With the NBA Playoffs in full bloom – and with all the blowout games so far, that full bloom is polluting the air with tons of pollen indeed – there have been more than a couple of games that were decided in the final minutes when the officials “swallowed their whistles”. After issuing pabulum comments in the wake of the first couple of these events, the NBA did acknowledge that officials ignored 5 different fouls in the final moments of a Spurs/Thunder contest. The prevailing narrative in support of the “swallow the whistle philosophy” has been:
The referees do not want to be the ones to decide the game outcome; that should be done by the players.
Here is my problem with that narrative:
By not making those calls in the final moments of a game that should be called because the on-court actions are fouls, the referees are in fact deciding the outcome of the game by not enforcing the rules in the book.
Let me be clear here. I am not suggesting that we are looking at a 2016 outbreak of “Tim Donaghy Influenza”; if long-term NBA conspiracy theorists want to include these recent events into their decades-long narrative about Front Office edicts over who wins and loses specific playoff games, so be it. Nonetheless, the recent spate of “no-calls” or “missed calls” has been so widespread that I have begun to wonder if the NBA has sent its officials to some sort of joint training program with WWE referees.
I do not agree with the idea that officials should change the way they call a basketball game in the final moments with only one exception:
If there are two minutes to play in any game – regular season or playoffs – and one team is winning by 35 points, the only time I would blow a whistle would be if the ball went out of bounds or if a foul occurred that was so egregious that it might draw a personal foul penalty in the NFL.
In the circumstance above, the idea is to get the game over with. The only calls that need to be made there are ones that maintain order. However, if the score difference is 3 points and there are 30 seconds left on the clock, every foul and every violation may be critical calls with regard to the outcome. If the “players are to decide the outcome” then the officials have to make all of the proper calls to enable the players to do so.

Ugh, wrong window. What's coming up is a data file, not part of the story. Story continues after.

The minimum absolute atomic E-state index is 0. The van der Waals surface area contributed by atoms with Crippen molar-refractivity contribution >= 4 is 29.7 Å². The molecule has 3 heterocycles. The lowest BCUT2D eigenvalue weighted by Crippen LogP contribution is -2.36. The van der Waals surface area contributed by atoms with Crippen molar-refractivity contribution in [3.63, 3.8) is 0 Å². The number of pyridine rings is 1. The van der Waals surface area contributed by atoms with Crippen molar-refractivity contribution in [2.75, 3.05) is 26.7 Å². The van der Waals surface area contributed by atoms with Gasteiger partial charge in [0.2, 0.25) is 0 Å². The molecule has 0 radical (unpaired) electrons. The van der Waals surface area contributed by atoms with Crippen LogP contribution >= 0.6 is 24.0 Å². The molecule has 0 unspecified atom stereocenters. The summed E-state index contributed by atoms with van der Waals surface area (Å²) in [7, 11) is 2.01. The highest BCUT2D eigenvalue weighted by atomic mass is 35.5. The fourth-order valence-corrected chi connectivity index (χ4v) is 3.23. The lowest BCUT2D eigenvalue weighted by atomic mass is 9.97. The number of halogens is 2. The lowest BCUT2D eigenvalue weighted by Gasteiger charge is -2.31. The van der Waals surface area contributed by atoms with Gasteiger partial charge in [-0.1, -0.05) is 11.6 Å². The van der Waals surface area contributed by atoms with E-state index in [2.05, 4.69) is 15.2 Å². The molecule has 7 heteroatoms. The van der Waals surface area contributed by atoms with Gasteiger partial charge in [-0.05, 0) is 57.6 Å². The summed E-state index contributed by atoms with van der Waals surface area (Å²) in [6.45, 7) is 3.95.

Speaking of the NBA Playoffs, there is a story that I find uplifting in and among the stories about poor officiating. Chris Bosh has a blood clot on one of his lungs and clots in his leg. The pulmonary condition was diagnosed more than a year ago and he has missed a lot of playing time last year; the leg clots were detected this year and he has been out of action for a couple of months. These conditions are not like a blown-out knee when can be rehabbed with a lot of work; blood clots may be treated and controlled, but when/if they break loose, they can be fatal. He has a condition that could kill him – not “kill his career”; I mean kill his body.
Chris Bosh is on medication and he wants to play for the Heat in the playoffs. The team can obviously benefit from having his talent available to them in the playoffs, but the team has refused to put him on the active roster. The Miami Heat is acting contrary to its short-term interests and in favor of Bosh’s long-term interests and the team’s long-term interests too. That sort of behavior is not prevalent in the world of professional sports and I find it laudatory.
Well, I am on an NBA track today, so let me tell you about another story that came out earlier this week. Recall that the NBA decided on a “trial program” to allow teams to sport a 2.5-inch by 2.5-inch patch on their uniforms bearing a sponsor’s logo. Well, earlier this week, the league informed the teams about what sorts of sponsors were permissible and what sorts of sponsors were impermissible. According to a report on CBSSports.com, here are the ones that are not going to be allowed:
Alcohol: An interesting banishment here – teams can sell beer in the arenas but cannot wear a 6.25 square inch patch that has a beer brand logo on it. Hmmm…
Tobacco: Perfectly understandable. Some will decry this as overly politically correct; I think those pronouncements are silly.
Politics: Perfectly understandable. Might someone take this to the Supreme Court claiming the patch is “protected political expression”? I hope not.
Media company: Understandable. They do not want patches for “Network X” on players while the games are on “Network Y”.
Nike competitors: Understandable. Nike has the contract to make all the uniforms and display the Swoosh; they do not need mixed messages there.
Gambling: Another interesting banishment. FanDuel has “partnerships” with about half the teams in the NBA so will Fan Duel – and or Draft Kings – be allowed to buy a team’s patch?
As is always the case, making a list of things that are not allowed opens the door to things that are not on the list but might be out of line with the sort of image that the league might want to maintain. For example:
Westboro Baptist Church – – I could go on here but you get the idea…
Finally, let me close with a comment from Brad Rock in the Deseret News regarding an NBA player from times past:
“Astronaut Scott Kelly has returned from a year in space only to learn he is two inches taller than when he left.
“Somewhere Muggsy Bogues is saying, ‘Now they tell me.’”
But don’t get me wrong, I love sports………